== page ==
Chapter

Sortal Concepts and Essential Properties II: Sortal Concepts and Principles of Individuation

Penelope Mackie

in How Things Might Have Been

Published in print April 2006 | ISBN: 9780199272204
Published online September 2006 | e-ISBN: 9780191604034 | DOI: http://dx.doi.org/10.1093/0199272204.003.0008
 Sortal Concepts and Essential Properties II: Sortal Concepts and Principles of Individuation

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This chapter examines David Wiggins’s version of sortal essentialism, which relies on the EPI thesis, that a thing’s principle of individuation is essential to it in order to derive the result that certain sortals (‘ultimate sortals’) are essential sortals. It argues that the attempt to defend sortal essentialism by appeal to EPI faces a dilemma: either the thesis is vacuous, and lends no support to sortal essentialism, or it is a substantial thesis, but one that we have no good reason to accept. It concludes that even if it is true that, for any given individual, there are some sorts or kinds to which it could not have belonged, there is insufficient reason to believe the sortal essentialist’s explanation that this is because there is some sortal kind to which it belongs essentially.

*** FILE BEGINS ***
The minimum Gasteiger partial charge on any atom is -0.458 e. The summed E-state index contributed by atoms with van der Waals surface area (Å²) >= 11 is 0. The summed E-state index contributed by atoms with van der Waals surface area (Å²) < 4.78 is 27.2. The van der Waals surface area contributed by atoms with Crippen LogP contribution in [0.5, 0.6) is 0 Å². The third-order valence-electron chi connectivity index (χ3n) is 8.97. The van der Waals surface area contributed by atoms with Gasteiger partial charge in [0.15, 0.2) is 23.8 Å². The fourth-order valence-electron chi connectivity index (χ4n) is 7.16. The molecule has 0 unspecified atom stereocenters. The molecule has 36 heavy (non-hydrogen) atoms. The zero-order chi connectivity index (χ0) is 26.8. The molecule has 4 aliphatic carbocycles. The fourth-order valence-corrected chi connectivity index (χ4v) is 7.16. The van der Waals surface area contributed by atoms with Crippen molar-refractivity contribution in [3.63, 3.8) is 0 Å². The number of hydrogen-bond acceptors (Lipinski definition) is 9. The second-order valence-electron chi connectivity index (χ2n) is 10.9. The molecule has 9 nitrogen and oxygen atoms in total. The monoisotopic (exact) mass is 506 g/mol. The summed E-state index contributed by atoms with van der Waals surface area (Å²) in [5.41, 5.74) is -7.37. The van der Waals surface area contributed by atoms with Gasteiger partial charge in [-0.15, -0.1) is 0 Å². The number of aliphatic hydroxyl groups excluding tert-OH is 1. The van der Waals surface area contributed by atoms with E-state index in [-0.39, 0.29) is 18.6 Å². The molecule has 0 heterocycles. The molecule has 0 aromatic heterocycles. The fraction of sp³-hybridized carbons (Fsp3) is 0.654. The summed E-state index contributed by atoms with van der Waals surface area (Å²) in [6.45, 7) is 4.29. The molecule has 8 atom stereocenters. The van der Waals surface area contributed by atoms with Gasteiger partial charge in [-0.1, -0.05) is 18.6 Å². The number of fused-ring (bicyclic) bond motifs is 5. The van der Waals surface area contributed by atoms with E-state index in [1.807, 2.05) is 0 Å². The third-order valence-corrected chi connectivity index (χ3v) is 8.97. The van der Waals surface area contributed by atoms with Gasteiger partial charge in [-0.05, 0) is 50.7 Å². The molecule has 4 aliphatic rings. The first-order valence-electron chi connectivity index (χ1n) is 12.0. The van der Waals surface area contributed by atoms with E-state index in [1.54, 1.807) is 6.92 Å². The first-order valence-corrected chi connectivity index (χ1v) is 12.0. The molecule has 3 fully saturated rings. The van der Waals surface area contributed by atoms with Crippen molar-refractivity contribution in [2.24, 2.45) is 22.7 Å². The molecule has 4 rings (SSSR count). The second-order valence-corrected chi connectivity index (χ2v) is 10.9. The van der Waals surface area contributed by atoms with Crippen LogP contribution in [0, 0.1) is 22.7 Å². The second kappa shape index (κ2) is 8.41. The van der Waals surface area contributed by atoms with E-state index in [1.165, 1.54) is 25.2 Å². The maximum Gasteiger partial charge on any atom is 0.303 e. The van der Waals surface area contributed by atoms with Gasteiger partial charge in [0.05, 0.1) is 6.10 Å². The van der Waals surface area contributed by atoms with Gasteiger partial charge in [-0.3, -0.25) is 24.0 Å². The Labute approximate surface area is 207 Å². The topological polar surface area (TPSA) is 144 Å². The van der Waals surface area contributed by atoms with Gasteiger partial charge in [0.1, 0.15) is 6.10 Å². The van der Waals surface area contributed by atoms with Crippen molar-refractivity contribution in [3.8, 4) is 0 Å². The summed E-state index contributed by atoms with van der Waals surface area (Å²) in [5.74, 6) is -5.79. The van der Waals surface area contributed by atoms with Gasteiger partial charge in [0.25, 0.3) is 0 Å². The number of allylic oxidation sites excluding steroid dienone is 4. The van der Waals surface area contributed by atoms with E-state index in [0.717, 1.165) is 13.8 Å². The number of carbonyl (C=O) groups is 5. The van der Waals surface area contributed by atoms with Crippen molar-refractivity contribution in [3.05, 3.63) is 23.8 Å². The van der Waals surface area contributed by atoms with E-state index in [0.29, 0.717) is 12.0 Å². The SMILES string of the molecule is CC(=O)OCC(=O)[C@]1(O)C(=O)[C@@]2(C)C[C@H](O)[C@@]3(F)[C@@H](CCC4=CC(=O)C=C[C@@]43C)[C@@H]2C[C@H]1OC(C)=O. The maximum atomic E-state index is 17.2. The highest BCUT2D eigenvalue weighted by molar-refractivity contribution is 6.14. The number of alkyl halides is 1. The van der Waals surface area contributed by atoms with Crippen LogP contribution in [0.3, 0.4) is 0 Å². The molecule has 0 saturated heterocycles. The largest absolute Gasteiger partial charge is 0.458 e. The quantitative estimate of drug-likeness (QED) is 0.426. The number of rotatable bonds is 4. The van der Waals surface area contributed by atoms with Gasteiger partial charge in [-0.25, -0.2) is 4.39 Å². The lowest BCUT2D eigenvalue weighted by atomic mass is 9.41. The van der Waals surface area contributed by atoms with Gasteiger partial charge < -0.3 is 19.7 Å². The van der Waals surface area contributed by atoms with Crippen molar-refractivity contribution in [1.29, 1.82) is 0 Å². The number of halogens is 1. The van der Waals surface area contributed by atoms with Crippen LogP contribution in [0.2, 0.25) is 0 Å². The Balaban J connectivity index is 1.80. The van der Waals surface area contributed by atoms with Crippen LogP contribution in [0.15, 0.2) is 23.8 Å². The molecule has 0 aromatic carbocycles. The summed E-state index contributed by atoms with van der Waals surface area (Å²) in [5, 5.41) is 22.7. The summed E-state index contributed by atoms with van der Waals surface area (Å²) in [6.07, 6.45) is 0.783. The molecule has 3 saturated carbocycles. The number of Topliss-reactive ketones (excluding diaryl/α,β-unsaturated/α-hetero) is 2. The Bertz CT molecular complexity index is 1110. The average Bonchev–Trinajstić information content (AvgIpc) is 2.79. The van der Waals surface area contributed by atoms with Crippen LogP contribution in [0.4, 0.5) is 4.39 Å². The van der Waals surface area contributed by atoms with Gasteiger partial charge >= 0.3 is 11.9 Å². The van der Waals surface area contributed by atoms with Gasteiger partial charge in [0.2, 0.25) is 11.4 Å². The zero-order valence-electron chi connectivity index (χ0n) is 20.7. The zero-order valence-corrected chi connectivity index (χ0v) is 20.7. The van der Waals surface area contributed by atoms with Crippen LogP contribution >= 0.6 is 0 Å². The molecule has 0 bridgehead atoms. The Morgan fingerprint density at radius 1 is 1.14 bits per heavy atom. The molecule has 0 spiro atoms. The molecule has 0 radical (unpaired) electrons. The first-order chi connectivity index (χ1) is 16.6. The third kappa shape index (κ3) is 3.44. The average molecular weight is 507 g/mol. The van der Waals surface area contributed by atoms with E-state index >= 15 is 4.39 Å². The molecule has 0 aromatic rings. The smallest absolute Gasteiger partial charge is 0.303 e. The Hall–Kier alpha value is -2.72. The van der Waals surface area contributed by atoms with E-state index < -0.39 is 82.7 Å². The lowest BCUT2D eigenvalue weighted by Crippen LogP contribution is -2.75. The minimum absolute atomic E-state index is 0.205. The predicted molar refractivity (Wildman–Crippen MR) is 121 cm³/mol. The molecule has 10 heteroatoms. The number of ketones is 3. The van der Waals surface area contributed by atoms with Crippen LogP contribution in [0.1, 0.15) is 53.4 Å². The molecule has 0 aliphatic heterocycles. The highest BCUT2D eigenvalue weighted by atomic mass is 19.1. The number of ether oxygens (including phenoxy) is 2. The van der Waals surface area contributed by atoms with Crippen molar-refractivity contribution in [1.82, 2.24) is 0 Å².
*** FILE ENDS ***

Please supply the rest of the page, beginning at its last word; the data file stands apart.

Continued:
Keywords: anchor constraint; essential properties; principle of counterfactual existence; principle of distinction and persistence; principle of individuation; sortal concept; sortal essentialism; substance sortal; ultimate sortal; Wiggins

Chapter.  7664 words. 

Subjects: Metaphysics

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